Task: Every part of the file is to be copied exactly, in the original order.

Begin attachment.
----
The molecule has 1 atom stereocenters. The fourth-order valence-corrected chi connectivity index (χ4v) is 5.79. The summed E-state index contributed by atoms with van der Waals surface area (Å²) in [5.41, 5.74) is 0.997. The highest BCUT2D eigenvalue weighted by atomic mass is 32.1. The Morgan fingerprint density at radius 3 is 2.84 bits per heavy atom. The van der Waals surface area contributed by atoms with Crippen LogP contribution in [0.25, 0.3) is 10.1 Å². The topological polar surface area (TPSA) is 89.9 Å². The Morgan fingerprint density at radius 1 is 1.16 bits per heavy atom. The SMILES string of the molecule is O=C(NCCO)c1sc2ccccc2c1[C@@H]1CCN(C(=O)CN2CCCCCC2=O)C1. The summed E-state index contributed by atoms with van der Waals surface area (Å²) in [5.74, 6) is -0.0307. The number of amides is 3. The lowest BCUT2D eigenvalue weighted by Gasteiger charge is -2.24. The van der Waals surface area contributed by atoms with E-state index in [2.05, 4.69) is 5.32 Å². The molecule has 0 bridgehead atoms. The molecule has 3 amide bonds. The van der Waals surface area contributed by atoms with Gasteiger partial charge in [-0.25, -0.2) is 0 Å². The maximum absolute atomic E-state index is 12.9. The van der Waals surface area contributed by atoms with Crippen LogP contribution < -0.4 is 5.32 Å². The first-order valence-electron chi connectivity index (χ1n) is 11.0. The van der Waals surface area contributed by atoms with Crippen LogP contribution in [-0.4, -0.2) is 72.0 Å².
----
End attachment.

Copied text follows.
The molecule has 1 atom stereocenters. The fourth-order valence-corrected chi connectivity index (χ4v) is 5.79. The summed E-state index contributed by atoms with van der Waals surface area (Å²) in [5.41, 5.74) is 0.997. The highest BCUT2D eigenvalue weighted by atomic mass is 32.1. The Morgan fingerprint density at radius 3 is 2.84 bits per heavy atom. The van der Waals surface area contributed by atoms with Crippen LogP contribution in [0.25, 0.3) is 10.1 Å². The topological polar surface area (TPSA) is 89.9 Å². The Morgan fingerprint density at radius 1 is 1.16 bits per heavy atom. The SMILES string of the molecule is O=C(NCCO)c1sc2ccccc2c1[C@@H]1CCN(C(=O)CN2CCCCCC2=O)C1. The summed E-state index contributed by atoms with van der Waals surface area (Å²) in [5.74, 6) is -0.0307. The number of amides is 3. The lowest BCUT2D eigenvalue weighted by Gasteiger charge is -2.24. The van der Waals surface area contributed by atoms with E-state index in [2.05, 4.69) is 5.32 Å². The molecule has 0 bridgehead atoms. The molecule has 3 amide bonds. The van der Waals surface area contributed by atoms with Gasteiger partial charge in [-0.25, -0.2) is 0 Å². The maximum absolute atomic E-state index is 12.9. The van der Waals surface area contributed by atoms with Crippen LogP contribution < -0.4 is 5.32 Å². The first-order valence-electron chi connectivity index (χ1n) is 11.0. The van der Waals surface area contributed by atoms with Crippen LogP contribution in [-0.4, -0.2) is 72.0 Å².